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Explain This, Professor: Serotonin, the Happiness Hormone

What, who, why? In the “Explain This, Professor” series, Bremen researchers reveal why some things are as they are. Today: How we create a “good mood” in the brain.


“I wish you happiness in the new year,” is written on the little card that the marzipan pig holds in its hand. Such wishes are simply a part of going into the New Year. But how does being happy work? What happens in our bodies when we’re happy? And can we trigger it ourselves? Professor Alivia Masseck from the University of Bremen has the answers.

One messenger substance cannot be missing in our bodies when it comes to being happy: serotonin. Professor Masseck has been carrying out research on the happiness hormone for many years. “It ensures that we’re in a good mood. That mainly happens in the brain,” explains the researcher, who leads the Synthetic Biology research group at the University of Bremen. If our serotonin levels are normal or slightly elevated, we’re in a good mood, can handle failures in a better manner, and have more patience.

Serotonin in Brain and Gut

Careful: Too much of a good thing is everything but beneficial. Serotonin not only has an effect in the brain but also in the gut – up to 95 percent of the entire serotonin in our body can be found there. “Studies show that illnesses such as irritable bowel syndrome or celiac disease may be connected to elevated serotonin levels in the gut,” explains Professor Masseck.

However, too little serotonin is also not something you want – it affects your mood. People who are depressed generally have a greatly decreased level of serotonin in their central nervous system. This is usually treated with strong medication. In order to allow for said medication to one day be used more accurately and with less side effects, Masseck is researching what serotonin specifically does in the brain and which role the messenger substance plays in the brain in the frame of anxieties or depression.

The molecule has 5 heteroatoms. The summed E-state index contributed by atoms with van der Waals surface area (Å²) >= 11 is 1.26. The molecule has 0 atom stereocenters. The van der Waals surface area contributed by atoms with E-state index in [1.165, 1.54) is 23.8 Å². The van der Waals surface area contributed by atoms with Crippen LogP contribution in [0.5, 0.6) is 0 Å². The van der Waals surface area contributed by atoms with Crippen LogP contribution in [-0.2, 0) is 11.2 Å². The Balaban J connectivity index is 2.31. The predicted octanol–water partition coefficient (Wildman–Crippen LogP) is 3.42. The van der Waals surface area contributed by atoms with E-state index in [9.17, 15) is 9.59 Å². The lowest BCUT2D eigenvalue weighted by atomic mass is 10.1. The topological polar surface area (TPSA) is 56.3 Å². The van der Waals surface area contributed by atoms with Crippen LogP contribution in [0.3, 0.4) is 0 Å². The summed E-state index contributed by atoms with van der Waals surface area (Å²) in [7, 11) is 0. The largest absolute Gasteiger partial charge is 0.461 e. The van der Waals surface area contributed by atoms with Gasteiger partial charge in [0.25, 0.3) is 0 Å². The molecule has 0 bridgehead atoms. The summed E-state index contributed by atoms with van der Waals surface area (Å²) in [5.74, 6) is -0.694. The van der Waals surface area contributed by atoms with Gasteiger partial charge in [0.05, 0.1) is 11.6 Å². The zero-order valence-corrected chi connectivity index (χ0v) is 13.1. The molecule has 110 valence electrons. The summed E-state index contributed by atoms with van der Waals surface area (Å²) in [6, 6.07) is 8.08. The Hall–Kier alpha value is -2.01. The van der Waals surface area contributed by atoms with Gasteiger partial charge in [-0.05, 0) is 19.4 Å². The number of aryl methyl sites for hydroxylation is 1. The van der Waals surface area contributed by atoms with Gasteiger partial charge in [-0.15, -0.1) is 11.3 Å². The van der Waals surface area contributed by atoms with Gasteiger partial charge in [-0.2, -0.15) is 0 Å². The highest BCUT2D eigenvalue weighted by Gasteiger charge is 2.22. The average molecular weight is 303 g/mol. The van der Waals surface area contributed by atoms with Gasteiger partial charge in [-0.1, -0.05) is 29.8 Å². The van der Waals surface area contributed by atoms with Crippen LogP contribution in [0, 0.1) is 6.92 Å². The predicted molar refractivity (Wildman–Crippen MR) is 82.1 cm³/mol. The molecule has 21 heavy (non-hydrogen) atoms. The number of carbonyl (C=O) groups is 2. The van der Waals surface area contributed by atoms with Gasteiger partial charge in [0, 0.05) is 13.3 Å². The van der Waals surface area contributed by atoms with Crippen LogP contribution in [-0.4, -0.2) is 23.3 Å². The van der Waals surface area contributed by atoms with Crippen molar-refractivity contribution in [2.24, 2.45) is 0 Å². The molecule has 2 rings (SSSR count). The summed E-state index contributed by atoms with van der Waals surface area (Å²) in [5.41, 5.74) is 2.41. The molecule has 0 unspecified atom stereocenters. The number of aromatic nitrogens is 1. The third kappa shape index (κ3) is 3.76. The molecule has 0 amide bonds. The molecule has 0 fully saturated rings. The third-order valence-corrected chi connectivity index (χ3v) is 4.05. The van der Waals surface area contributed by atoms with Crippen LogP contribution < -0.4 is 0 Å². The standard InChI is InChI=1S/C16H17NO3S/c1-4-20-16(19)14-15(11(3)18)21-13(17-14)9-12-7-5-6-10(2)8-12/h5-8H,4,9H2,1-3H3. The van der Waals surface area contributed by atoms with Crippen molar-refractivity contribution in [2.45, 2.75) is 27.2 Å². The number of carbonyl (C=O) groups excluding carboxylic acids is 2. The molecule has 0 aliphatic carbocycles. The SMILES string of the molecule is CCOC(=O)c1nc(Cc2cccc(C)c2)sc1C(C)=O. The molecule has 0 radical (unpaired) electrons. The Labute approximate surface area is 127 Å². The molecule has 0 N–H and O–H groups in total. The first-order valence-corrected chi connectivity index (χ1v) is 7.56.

In the Synthetic Biology working group, methods of molecular biology are implemented.
© C. Schreiber / Universität Bremen

Good Balance Needed

The same applies to the level of serotonin as to life – we need to create a healthy balance. But how? Our body is unable to produce serotonin itself. This means that we need to feed it with the substance through what we eat. “Food that contains a great deal of serotonin is advertised on the internet. But that’s not the entire truth,” explains the scientists.

It is important how the serotonin enters our body. The L-tryptophan amino acid plays a decisive role as it can permeate the so-called blood-brain barrier and actually enter the brain in this way. There are nervous cells there that can create serotonin using the amino acid. The blood-brain barrier protects the brain against pathogens and undesired messenger substances. Much like a bouncer, the barrier only lets substances in that are good for the brain.

Amino Acid Is Decisive

“Therefore, it is important to eat food that contains this amino acid. This could be, for example, nuts, eggs, poultry, and fish,” states Olivia Masseck. And what about chocolate? “Yes, chocolate can also have a positive effect. But that’s because of a different substance – namely dopamine. That is connected to our reward system.”

And what else can we do to attain a healthy serotonin level? “Sport,” is the short answer. It’s connected to the blood-brain barrier again. If we take the club bouncer example again – there may sometimes be queues in front of the disco, or the brain, because too much amino acid wants to get in at the same time. When we do sport, our muscles use up many of the essential amino acids. In turn, the queue at the blood-brain barrier becomes shorter and the L-tryptophan can enter the brain quicker.

Another tip from the biologist: Try to go to bed at the same time. That keeps the messenger substances of the sleep-wake rhythm balanced. Serotonin also plays an important role here: It helps us to have a fresh start to the day. “It is also a precursor of melatonin, the sleep hormone. No serotonin means no melatonin. As is often the case, this once more shows us that a great deal in our bodies is connected.”

More Onformation

Website of the Synthetic Biology research group

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